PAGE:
Temperature – Most regions continue to match or surpass their 10 year average GDD with the exception of Peterborough which lags below but still follows the upward trend. Daytime temperature remain high in the mid-20s to low 30s over the next week, starting higher over the weekend before dropping slightly into the week. Nighttime temperatures are expected to range in the mid-teens to mid-20s across the province.
Precipitation – Many regions received at least some rain over the past week. Huron in particular received ~63mm yesterday and has now received almost its total cumulative precipitation for August just over the past 3 days. Rain with a chance of thunderstorms is in the forecast over the weekend and into next week in most regions.
Brassica Crops – The dry weather has led to lower levels of Alternaria and other fungal pathogens, but has led to smaller stunted plants in some fields and tip dieback in others. Nutrient disorders have been common with head brassicas. In areas that have received adequate levels of moisture, white mould has been observed and the chance of bacterial rot is higher. The second and third generation of cabbage maggot are active different regions. When scouting blocks, continue to dig up wilted plants and inspect the roots for maggots, clubroot or nematodes. After blocks are harvested, be sure to incorporate all crop residue in the soil to reduce the amount of inoculum available to infect later plantings.
Celery – Early plantings of celery are being harvested. Blackheart/calcium deficiencies have been observed in low levels and conditions have been conducive for celery leaf curl. Avoid working in fields when the humidity is high, and the leaves are wet as celery leaf curl spores will stick to clothes and equipment. Leaf hopper counts are moderate to high in some areas, but the amount of Aster yellows remains low. Continue to dig up stunted plants weekly to examine the roots for nematodes, the hearts for carrot weevil damage or blackheart.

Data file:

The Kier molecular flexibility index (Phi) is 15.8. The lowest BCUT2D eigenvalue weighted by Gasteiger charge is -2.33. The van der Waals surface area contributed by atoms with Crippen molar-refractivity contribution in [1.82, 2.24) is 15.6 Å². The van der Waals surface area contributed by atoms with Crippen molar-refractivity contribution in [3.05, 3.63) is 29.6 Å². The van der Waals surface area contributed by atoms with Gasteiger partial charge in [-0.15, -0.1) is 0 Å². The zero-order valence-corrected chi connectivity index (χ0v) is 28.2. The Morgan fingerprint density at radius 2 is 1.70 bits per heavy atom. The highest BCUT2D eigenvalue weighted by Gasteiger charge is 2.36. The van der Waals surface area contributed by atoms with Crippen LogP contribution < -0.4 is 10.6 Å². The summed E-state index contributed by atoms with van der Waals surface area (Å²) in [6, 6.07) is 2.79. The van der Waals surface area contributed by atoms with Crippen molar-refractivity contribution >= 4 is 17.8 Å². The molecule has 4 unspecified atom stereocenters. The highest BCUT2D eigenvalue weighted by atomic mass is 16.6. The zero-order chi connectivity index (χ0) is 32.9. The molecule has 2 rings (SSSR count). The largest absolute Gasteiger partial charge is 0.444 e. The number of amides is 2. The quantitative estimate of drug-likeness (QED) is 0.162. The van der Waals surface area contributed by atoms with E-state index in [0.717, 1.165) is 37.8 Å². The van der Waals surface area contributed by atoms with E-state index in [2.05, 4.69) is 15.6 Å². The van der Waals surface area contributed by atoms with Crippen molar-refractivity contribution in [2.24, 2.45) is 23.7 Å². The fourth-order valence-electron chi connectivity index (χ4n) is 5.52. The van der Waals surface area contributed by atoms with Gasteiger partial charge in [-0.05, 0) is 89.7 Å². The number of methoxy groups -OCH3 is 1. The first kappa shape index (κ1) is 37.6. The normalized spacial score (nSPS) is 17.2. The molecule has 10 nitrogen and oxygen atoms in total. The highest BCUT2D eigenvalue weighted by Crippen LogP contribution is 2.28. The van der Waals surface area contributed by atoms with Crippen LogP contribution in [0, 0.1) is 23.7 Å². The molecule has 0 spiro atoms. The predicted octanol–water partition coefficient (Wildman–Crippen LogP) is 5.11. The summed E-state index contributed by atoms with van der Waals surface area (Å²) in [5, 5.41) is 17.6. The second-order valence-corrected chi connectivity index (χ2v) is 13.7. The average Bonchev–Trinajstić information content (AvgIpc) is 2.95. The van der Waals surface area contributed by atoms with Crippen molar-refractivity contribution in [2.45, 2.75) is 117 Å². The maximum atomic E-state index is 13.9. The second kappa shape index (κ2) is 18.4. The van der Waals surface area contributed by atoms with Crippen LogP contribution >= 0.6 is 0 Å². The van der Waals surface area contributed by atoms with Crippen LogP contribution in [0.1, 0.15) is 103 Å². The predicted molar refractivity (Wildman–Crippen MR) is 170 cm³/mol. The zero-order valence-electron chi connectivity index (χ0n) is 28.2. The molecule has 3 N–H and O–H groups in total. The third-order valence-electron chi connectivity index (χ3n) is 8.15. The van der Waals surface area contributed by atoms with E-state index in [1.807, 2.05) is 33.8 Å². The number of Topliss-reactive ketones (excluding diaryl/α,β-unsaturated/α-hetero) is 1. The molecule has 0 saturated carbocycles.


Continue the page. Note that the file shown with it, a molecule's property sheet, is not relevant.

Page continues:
Garlic – Monitor humidity levels while you are curing the harvested crop. Curing / drying is often associated with an increase in temperature, however, when it comes to curing garlic, relative humidity should be the primary focus. Heating air increases the amount of moisture that the air can hold per cubic metre. A cubic meter of air can hold ~17 grams of water vapour at 20°C, while at 30°C it can hold ~30 grams. In most years, when the ambient air’s relative humidity is low, increasing the temperature greatly increases the water holding capacity of the air. Keeping the relative humidity low and curing the crop quickly has shown to be the best way to avoid garlic mites, fusarium development, and improve storage longevity. Good air circulation through totes, pallet boxes or baskets that reach all bulbs evenly will help to reduce over-curing some bulbs or under-curing others. Curing is complete when the bulb wrappers are crispy, the middle of the cut stem is hard, and the base of the stem is dry when cloves are removed. After harvest, incorporate field debris to reduce the likelihood of leek moth completing it’s lifecycle.
The Garlic Growers Association of Ontario (GGAO) is taking orders from members for clean planting material from the SPUD unit at the New Liskeard Agricultural Research Station, University of Guelph. GGAO members should E-mail email@example.com as soon as possible to place an order. Roundels are expected to ship in September. For more information, see the garlic clean seed program here: https://onvegetables.com/2020/08/05/spud/.